This review is for the episodes “The Pyramid at the End of the World” and “The Lie of the Land”, which together form a single Doctor Who story. It could also be thought of as a three-parter with “Extremis” (in a very similar format to Utopia/The Sound of Drums/Last of the Time Lords), but it felt right to write about Extremis separately. Other than that I don’t have any particularly logical reason! But Doctor Who is full of those kinds of grey areas. Without getting too bogged down in those kinds of discussions, it is worth mentioning that multi-part stories with fairly loose links between the episodes is a good way to go, as each episode also feels individual in its own right, so new viewers are not excluded. This is important when you are spending a third of your episode tally for a season on one story (if you want to look at it like that!)
There are many kinds of hero in fiction/television/film etc. A lot of them use physical violence as much as their brains (e.g. James Bond, superheroes in general), but the Doctor is different because 99% of the time he saves the day with his intelligence. I think what impressed me the most about this story is how the Doctor’s intelligence is at the forefront, and how he uses it to solve problems – that’s the Doctor at his best. The way he narrows down the location of the crisis facing the world is great, particularly when he switches off all the cctv cameras to see which one goes back on.
I like how the Doctor’s blindness turned out to be central to the plot. We will have to gloss over how his glasses can show him lots of details and information, but can’t show him some numbers on a very large combination lock. Quite what the point of the Doctor suggesting a combined strike on the pyramid is escapes me. I think it is a clumsy attempt to show how his blindness is skewing his judgment, but in the end it is little more than an excuse for some impressive effects shots. It’s an out of character moment.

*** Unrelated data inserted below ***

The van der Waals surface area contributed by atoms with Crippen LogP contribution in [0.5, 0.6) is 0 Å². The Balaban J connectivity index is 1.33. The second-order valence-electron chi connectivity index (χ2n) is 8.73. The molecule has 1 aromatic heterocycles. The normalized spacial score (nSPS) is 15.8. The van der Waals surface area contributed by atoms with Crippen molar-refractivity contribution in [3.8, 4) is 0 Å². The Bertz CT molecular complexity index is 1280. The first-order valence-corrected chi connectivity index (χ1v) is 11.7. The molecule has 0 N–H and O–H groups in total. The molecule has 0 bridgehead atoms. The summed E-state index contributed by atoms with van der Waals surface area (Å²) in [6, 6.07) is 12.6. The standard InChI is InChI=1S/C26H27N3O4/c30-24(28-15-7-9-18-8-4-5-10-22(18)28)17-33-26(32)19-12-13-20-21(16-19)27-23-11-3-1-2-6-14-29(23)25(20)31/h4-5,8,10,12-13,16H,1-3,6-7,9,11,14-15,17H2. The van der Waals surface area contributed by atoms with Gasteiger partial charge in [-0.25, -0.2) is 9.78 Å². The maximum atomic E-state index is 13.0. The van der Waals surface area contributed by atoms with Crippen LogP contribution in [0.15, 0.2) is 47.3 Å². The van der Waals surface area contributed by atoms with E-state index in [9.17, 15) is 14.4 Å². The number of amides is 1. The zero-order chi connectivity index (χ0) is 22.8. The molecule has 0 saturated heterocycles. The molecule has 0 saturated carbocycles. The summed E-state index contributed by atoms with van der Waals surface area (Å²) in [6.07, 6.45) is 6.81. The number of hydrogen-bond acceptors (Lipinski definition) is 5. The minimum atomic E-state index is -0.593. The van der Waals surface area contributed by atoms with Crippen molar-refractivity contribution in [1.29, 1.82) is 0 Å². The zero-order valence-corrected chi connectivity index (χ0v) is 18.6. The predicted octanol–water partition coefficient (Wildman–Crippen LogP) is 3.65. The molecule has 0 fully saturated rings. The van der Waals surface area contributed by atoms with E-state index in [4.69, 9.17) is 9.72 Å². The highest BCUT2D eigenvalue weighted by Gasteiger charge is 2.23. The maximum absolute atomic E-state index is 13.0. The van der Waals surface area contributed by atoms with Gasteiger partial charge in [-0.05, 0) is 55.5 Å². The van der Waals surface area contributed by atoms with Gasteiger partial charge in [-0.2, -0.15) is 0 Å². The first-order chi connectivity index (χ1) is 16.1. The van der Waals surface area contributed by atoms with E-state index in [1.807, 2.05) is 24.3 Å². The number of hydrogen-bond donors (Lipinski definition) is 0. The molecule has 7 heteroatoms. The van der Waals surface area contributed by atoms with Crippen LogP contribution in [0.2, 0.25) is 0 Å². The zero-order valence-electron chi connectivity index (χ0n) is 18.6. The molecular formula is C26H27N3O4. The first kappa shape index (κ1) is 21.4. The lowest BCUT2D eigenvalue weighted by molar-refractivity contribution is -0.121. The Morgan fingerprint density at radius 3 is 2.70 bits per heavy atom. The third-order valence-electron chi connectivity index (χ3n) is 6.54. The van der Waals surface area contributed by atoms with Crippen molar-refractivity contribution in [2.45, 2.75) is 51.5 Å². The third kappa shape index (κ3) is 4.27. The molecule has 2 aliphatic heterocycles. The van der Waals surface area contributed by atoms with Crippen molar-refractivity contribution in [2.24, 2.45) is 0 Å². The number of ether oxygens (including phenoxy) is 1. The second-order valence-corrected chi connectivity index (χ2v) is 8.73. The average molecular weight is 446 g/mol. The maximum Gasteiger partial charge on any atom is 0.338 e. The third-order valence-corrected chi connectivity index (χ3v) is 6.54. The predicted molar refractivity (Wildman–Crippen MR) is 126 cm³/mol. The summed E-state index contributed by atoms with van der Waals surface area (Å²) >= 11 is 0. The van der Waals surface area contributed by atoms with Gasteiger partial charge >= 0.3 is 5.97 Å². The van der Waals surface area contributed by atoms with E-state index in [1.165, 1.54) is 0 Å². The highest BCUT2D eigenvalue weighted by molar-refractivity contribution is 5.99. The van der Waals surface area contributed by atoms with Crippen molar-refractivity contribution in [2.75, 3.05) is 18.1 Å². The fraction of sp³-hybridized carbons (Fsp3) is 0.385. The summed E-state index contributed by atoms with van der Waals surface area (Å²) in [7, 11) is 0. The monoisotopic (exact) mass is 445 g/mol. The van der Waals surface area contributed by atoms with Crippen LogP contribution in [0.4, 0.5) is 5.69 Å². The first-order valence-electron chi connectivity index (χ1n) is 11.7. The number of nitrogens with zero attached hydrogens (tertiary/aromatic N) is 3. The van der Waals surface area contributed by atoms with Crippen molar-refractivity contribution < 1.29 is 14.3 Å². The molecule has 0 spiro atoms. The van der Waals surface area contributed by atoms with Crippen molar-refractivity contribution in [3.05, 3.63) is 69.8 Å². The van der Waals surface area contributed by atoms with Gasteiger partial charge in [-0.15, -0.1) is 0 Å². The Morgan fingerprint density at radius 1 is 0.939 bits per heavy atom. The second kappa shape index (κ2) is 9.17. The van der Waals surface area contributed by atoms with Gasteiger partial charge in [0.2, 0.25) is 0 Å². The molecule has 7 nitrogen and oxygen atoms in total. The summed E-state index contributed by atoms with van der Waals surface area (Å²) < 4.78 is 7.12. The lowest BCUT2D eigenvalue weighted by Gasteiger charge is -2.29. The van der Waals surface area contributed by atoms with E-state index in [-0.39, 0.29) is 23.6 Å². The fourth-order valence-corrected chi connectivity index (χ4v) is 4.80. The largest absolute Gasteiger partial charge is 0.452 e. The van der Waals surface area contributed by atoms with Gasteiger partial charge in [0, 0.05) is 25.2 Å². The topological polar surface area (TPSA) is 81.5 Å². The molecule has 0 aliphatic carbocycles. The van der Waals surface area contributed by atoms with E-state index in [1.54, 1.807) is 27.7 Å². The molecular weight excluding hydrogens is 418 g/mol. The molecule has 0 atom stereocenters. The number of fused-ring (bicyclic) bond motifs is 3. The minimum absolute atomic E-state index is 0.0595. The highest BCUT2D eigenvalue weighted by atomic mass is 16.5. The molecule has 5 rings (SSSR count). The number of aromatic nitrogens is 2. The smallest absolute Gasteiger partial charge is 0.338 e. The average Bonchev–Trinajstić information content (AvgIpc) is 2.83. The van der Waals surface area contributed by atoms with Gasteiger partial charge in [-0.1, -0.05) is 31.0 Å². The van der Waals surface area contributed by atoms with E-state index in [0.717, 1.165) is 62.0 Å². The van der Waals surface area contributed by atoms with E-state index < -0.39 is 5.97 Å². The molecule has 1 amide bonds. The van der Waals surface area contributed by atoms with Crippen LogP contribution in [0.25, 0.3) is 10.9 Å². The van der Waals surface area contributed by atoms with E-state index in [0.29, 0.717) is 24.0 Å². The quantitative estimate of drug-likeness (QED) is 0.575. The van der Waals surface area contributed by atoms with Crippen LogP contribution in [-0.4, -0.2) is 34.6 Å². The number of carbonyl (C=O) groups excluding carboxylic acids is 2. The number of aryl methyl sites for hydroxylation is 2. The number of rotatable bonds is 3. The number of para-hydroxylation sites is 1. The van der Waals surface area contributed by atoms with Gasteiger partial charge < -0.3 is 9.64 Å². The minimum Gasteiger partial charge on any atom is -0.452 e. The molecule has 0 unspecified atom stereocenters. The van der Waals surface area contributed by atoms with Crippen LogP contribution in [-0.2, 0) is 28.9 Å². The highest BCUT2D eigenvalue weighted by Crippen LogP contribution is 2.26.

Some points where I think the script editing needed tightening up a bit (as usual for this season!)
(1) Why would you have an airlock in the lab, but then vent air automatically without being able to stop that process? A bit silly for a lab dealing with potentially dangerous chemicals.
(2) You don’t put on PPE in a lab and then drink a cup of coffee there.
(3) The great big rotating number combination lock where you would expect just a keypad was a bit of an obvious plot device (because a keypad could be operated by a blind person).
Bill is such a great companion, and for me made the right decision in Pyramid (there’s an interesting debate right there!) because with the Doctor dead there would have been no guarantee that the monks would leave rather than trying again at the next world crisis, and also the Earth would be unprotected in general. Save him, and whatever the consequences at least he is around to sort it out. But the standout moment for me was when Bill lost faith in the Doctor. The expressions that passed across her face were a virtuoso acting performance – stunning stuff. I would question whether she could have actually pulled the trigger at that point, and also whether what the Doctor was doing was strictly necessary – did he really need to drive her to the point of murder in order to make sure she hadn’t been got at? It seemed a little contrived to me, but the acting – sublime. Also, a bit bothered by how he could magically conjure up some regeneration energy, which cheapens the concept a little, although it is playing with our knowledge that the Twelfth Doctor’s time is nearing it end and to a certain extent preparing us for that.
The monks are suitably scary so there is something for the kids watching as well. The way their mouth moves when they talk is very creepy, but is reminiscent of the original Mondasian Cybermen, which is perhaps slightly clumsy in a season that is going to include them as well. All things considered though we are basically where we have been with virtually every episode this year: entertaining, exciting, a return to form for Doctor Who, but in need of some better script editing. RP
The view from across the pond:
Back in 2006, when David Tennant was new to the TARDIS, his Doctor said something wonderful. “You want weapons? We’re in a library! Books! The best weapons in the world! This room’s the greatest arsenal we could have – arm yourselves!” The Doctor is at his best when he’s intelligent. And in this story, we see his intellect on display from the CCTV, to the lab, even his work to make sure Bill has not been turned.